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Carbon emission trading is supposed to use market mechanisms to make carbon-intense processes less attractive. Unfortunately, the EU market is flooded with emission certificates, such that the mechanism does not work.

Obviously, it would be most ecologic to leave the coal where it is. But since this does not happen, instead of buying emission certificates, it may be more effective to buy and store/sink coal to cut emissions and drive up the price.

My question is, what good ways are there store/sink coal? Just sinking large quantities of coal in the oceans is probably be a bad idea, and can have disastrous side effects. So what is known in this direction?

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  • Do you mean coal?
    – LShaver
    Dec 5 '18 at 16:32
  • It may be a language issue. I mean fossile coal that is produced from exploiting natural deposits Dec 5 '18 at 19:13
  • Could you get carbon credits by leaving coal in the ground ? Dec 6 '18 at 0:57
  • Charcoal is the stuff you get by charring wood. Still, the best solution would be to never produce/dig up the stuff, since the production/mining already leads to carbon emissions. All CCS-technology currently comes down to "put it in the ground". So... leave it, where it is.
    – Erik
    Dec 6 '18 at 9:34
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"Obviously, it would be most ecologic to leave the coal where it is. But since this does not happen..."

Actually, there are some who would like to buy the coal in the ground and leave it there as part of an environmentalist strategy, as explained in the 2014 paper "Buy Coal! A Case for Supply-Side Environmental Policy" by Bård Harstad.

Scientific American interviewed the author and summarized the paper here. Here are a few highlights:

The strategy in a nutshell:

[C]limate-concerned governments and nongovernmental organizations (NGOs) should pool their resources and buy up the extraction rights to coal and other fossil fuels from so-called "third countries" that choose not to participate in greenhouse gas-reducing collectives.

The strategy addresses the problem of carbon leakage -- essentially, that as climate coalition countries stop buying coal, markets will expand to non-coalition countries, which will increase their emissions as a result.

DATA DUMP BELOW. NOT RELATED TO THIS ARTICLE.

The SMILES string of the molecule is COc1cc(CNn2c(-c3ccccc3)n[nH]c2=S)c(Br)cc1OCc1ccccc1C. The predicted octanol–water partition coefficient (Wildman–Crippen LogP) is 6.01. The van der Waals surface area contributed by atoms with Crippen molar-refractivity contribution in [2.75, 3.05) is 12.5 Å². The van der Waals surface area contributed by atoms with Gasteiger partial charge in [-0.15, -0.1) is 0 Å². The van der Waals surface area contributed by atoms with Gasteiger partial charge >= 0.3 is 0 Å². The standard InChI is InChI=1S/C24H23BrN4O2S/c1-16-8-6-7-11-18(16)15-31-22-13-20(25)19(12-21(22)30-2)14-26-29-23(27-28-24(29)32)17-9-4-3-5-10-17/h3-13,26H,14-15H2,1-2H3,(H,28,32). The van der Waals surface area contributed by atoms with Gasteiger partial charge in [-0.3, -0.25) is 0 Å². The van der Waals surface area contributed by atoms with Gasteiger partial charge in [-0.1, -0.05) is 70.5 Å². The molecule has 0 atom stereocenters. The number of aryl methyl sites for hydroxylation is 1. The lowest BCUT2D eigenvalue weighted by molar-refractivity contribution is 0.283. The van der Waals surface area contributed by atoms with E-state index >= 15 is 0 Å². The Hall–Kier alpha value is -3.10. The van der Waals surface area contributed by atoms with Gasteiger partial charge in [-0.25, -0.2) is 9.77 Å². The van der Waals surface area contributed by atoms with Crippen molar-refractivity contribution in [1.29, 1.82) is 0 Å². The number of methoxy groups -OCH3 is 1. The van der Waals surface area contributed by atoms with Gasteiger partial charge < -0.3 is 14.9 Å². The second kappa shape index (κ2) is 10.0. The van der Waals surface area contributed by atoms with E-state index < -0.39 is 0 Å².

This pattern is already taking shape around the globe with U.S. and Australian coal companies coping with shrinking domestic markets by planning to export huge amounts of coal to India and China. In the Harstad approach, an international coalition could outbid Asian buyers and remove the coal from the marketplace.

The paper suggests that to stop the leak, coalition countries could continue buying just as much coal as they did before -- but leave it in the ground.

Is it catching on?

Harstad said he knows of no specific cases in which such approaches are being used by governments or NGOs.

However,

[t]here is precedent, [Harstad] noted, pointing to largely successful efforts by NGOs to preserve South American rainforests by purchasing their development rights and allowing the native trees to stand.

In the United States, he said, land trusts and nonprofits like the Nature Conservancy have purchased millions of acres of land or bought easements that amount to legal barriers that keep the land out of the hands of developers.

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My question is, what good ways are there store/sink coal? Just sinking large quantities of coal in the oceans is probably be a bad idea, and can have disastrous side effects. So what is known in this direction?

You are correct, buying coal and trying to sink it into oceans is a bad idea.

Your other idea, to leave coal in the ground as nature created it, unmined, is the best idea.

First of all, leaving coal in the ground does not cost anything. To mine coal and then transport it to an ocean location and dump it costs money. To rehabilitate the mine site afterwards also costs money. This money would be better spent on other things.

Secondly, by mining coal and trying to sink it in oceans environmental damage has already occurred. Some open pit mining equipment uses diesel as an energy source. Other mining equipment is powered by electricity. If the electricity used to power the mining equipment is generated by burning coal, or even natural gas, carbon dioxide and carbon monoxide will have been added to the atmosphere.

The fact that the mine would exist means that equipment must be made to be used by the mine. The mining of the metal ores - iron for the body, copper for the electric cables, nickel and chromium for the manufacturing of steel - their processing, smelting and manufacture of equipment requires energy and produces carbon dioxide and has other negative environmental impacts. It would be better to use such resources to produce electric vehicles to be used for other purposes.

Thirdly, coal generally has a specific gravity between 1.2 and 1.5 and depending on conditions, sea water has a specific gravity between 1.028 and 1.071. Because these values are very similar sinking coal is not a straight forward as sinking iron ore or steel. If coal is largely free of contaminating ash it will float on water.

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